This coin was first discovered in 1970 and was reported by Coin World on the front page in its July 8, 1970 edition. Originally, the government believed that these coins were counterfeit coins and began confiscating them. Five coins were confiscated and destroyed before they were acknowledged as being genuine.

    Look for doubling on the date and lettering on the obverse. Although the doubling is not as dramatic as the 1955 doubled die obverse, it is plainly evident using low-level magnification. Coins in circulated condition are also valuable, but uncirculated coins are extremely rare.

  • 06 of 15

    1926-S Lincoln Penny

    1926-S Lincoln Penny in Uncirculated Condition

    Heritage Auctions,

    Value: $149,500

    Grade: PCGS MS-65 Red

    Sold: January 2006; Heritage Auctions, Orlando, FL, FUN Signature Auction

    On the surface, there is nothing visually spectacular about this coin. True, it is uncirculated and it still retains its original copper-red color from the day it was minted, but the date and mintmark combination sets this coin apart from all others.

    The first factor that contributes to this coin's significant value is its extremely low mintage. Only nine other Lincoln wheat pennies have a lower mintage. Secondly, in the 1930s and 1940s, a majority of coin collectors acquired their coins from circulation. Therefore, it is not hard to find a circulated example of a 1926-S Lincoln penny. What is extremely rare, is finding an uncirculated 1926-S Lincoln penny with its original copper-red color!

  • 07 of 15

    1877 Indian Head Penny

    1877 Indian Head Sent

    Heritage Auctions,

    Value: $149,500

    Grade: PCGS MS-66 Red

    Sold: August 2007; Heritage Auctions, Milwaukee, WI, ANA Signature Coin Auction

    This is the rarest date of all the Indian Head pennies ever minted. In 1877, the economic slump that began in 1873 continued with full force. Demand for United States coinage was at an all-time low and families struggled to make ends meet. Saving even a penny for a coin collection was not an option for most Americans.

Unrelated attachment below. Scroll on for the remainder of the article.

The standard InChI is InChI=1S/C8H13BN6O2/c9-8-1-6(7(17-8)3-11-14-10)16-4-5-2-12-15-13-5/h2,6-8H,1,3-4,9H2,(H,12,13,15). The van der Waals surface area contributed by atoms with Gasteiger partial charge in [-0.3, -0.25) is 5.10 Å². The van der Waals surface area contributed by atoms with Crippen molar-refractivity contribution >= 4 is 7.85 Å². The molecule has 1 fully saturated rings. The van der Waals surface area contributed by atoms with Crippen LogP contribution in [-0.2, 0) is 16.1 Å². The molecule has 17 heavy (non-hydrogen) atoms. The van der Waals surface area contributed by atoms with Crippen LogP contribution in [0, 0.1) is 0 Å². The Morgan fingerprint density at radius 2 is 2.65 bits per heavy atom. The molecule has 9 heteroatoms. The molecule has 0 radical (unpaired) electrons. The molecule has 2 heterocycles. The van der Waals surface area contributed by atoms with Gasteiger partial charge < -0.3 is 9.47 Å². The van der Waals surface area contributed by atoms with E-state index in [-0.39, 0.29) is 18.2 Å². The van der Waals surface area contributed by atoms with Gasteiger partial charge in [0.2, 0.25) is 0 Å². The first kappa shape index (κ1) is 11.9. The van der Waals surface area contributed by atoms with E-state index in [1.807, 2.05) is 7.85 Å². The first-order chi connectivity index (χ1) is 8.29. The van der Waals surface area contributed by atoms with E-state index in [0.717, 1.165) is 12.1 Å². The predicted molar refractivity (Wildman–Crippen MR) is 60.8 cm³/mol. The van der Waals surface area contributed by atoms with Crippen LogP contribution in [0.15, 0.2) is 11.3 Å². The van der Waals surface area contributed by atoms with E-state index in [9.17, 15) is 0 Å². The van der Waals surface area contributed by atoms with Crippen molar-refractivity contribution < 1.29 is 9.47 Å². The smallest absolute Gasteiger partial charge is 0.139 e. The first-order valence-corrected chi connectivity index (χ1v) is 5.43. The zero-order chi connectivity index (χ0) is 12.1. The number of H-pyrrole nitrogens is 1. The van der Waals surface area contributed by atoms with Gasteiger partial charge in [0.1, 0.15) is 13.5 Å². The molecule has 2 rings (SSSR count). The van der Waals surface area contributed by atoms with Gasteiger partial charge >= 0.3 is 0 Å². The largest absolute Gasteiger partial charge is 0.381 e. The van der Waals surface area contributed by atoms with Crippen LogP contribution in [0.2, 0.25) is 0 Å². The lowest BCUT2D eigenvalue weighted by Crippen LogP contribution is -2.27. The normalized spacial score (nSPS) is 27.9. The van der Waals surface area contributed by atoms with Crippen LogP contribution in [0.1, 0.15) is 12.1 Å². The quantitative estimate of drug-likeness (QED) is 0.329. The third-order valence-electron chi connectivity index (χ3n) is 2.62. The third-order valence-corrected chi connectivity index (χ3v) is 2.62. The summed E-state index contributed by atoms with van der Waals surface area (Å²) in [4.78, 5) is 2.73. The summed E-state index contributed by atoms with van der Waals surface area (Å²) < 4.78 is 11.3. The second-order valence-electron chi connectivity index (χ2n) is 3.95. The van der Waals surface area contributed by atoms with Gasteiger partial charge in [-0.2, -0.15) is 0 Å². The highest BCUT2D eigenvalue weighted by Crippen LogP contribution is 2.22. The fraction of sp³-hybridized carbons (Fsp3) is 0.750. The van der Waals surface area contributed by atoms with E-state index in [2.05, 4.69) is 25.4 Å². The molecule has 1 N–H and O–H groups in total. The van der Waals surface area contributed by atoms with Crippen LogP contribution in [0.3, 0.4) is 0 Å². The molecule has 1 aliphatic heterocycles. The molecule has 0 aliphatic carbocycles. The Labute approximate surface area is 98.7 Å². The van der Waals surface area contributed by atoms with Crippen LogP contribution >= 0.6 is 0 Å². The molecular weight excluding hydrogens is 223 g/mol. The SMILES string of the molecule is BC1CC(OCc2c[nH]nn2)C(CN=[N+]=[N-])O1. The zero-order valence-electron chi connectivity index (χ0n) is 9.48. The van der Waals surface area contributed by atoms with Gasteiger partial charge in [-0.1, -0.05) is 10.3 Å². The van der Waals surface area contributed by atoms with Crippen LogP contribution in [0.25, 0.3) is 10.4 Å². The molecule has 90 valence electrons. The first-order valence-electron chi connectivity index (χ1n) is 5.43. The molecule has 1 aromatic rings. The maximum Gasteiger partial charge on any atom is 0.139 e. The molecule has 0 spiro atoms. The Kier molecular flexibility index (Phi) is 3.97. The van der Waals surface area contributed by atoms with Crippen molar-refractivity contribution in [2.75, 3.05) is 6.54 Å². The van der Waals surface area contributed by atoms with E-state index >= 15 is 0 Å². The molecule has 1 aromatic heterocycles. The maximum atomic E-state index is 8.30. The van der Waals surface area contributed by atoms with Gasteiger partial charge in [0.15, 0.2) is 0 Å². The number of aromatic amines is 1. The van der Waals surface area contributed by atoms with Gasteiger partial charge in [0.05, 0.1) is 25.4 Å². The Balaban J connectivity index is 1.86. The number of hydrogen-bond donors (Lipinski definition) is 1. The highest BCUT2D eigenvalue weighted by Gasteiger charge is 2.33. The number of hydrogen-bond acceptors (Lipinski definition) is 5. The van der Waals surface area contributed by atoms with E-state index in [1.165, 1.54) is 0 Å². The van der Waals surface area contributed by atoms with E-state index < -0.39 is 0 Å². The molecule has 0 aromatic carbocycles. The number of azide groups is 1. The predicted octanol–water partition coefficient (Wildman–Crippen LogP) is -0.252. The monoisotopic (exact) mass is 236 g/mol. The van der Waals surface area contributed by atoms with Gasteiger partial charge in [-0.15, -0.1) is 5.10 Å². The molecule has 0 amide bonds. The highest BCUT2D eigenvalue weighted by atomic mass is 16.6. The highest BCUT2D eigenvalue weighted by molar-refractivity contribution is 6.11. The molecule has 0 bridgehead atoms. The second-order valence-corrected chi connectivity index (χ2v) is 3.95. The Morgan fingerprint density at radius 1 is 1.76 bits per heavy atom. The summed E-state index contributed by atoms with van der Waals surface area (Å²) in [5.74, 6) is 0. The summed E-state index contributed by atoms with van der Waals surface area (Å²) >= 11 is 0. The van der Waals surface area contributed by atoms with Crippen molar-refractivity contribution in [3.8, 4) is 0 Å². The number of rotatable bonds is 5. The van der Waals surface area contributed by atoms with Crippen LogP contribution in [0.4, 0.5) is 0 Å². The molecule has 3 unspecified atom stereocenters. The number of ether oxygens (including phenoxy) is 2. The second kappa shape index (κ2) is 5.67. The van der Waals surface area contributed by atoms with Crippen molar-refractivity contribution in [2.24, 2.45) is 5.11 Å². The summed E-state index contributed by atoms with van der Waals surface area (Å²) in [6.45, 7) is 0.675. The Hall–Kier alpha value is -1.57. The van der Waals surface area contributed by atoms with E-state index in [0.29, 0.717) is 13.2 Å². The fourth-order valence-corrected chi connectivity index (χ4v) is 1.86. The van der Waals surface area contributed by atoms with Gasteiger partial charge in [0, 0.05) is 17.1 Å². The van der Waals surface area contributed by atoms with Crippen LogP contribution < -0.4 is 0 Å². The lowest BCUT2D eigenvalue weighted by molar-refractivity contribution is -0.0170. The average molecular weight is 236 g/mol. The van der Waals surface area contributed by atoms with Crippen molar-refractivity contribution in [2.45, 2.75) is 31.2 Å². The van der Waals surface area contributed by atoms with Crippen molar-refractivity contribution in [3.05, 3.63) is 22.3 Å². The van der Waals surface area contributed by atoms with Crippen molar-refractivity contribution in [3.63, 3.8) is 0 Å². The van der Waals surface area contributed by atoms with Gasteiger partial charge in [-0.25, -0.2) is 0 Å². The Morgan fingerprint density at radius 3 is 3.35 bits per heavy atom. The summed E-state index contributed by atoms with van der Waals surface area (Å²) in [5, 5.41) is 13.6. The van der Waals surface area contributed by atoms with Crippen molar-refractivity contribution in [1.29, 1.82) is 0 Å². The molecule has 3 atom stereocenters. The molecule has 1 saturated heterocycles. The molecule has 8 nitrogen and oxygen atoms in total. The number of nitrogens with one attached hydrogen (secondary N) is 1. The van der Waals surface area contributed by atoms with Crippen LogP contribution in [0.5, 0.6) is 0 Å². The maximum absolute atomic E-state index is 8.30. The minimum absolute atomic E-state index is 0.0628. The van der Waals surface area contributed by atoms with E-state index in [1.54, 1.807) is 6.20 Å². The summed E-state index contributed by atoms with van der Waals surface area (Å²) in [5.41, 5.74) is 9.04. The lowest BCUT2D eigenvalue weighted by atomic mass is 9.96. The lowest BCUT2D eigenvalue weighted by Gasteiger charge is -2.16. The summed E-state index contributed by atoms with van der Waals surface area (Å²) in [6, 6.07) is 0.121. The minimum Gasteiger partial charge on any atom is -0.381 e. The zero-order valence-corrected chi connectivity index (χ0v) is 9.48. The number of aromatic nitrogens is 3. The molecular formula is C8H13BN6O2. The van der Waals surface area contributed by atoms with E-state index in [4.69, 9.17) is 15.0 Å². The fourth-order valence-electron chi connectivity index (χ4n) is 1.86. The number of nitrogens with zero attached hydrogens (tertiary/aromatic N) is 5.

Although the 1909-S Indian Head Penny has a smaller mintage, more of them were saved in uncirculated condition. To hold an 1877 Indian Head Penny in uncirculated condition is an extreme rarity given the poor economic conditions of that year. To have one in its original copper-red color makes it that much more extraordinary.

  • 08 of 15

    1914-D Lincoln Penny

    1914-D Lincoln Cent

    Heritage Auctions,

    Value: $152,750

    Grade: PCGS MS-66+ Red

    Sold: August 2017; Heritage Auctions, Denver, CO, ANA U.S. Coins Signature Auction

    In 1914, economic times were good despite World War I beginning in August of that year. Although the United States did not join the war until 1917, America provided vast supplies of munitions and goods to England, France, and other allied countries.

    This coin is also a victim of the widespread use of "penny boards" in the 1930s and 1940s that people use to collect coins from circulation. Therefore, a majority of the 1941-D Lincoln pennies are in circulated condition. An uncirculated example in its original mint state red color makes this coin extremely rare and valuable.

    Continue to 9 of 15 below.
  • 09 of 15

    1864 Indian Head Penny–"L" on Ribbon


    Heritage Auctions,

    Value: $161,000

    Grade: PCGS PR-65 Red & Brown

    Sold: October 2011; Heritage Auctions, Pittsburgh, PA, Signature Auction

    In 1864, the Civil War was in full swing with both sides engaging in a series of violent battles. The United States economy was extremely fragile and people hoarded gold, silver, and copper coins as a store of wealth. The United States government was having a difficult time securing the necessary metal in order to mint coins.

    The Indian Head penny was designed by mint engraver James B. Longacre and was first issued in 1859. Beginning approximately halfway through the mintage of 1864 pennies, an "L" was added to the tail of the ribbon in the war bonnet on Lady Liberty's head. It is estimated that only 5 million of these coins were made and very few of them were saved in uncirculated condition.

  • 10 of 15

    1943 Lincoln Cent Struck on Bronze Alloy

    1943 Lincoln Cent Minted on a Bronze Planchet in Uncirculated Condition

    Professional Coin Grading Service (PCGS)

    Value: $164,500

    Grade: PCGS MS-63 Red

    Sold: January 2013; Stack's Bowers Galleries, Americana Auction

    Here is an example of a 1943 Lincoln penny that should've been struck on a zinc-plated steel planchet ending up on a bronze alloy planchet. Although there is some argument that mint workers actually struck these coins on bronze alloy planchets on purpose, it is more probable that a few bronze planchets leftover from the previous year got stuck on a conveyor belt or tote and fell into the regular striking process.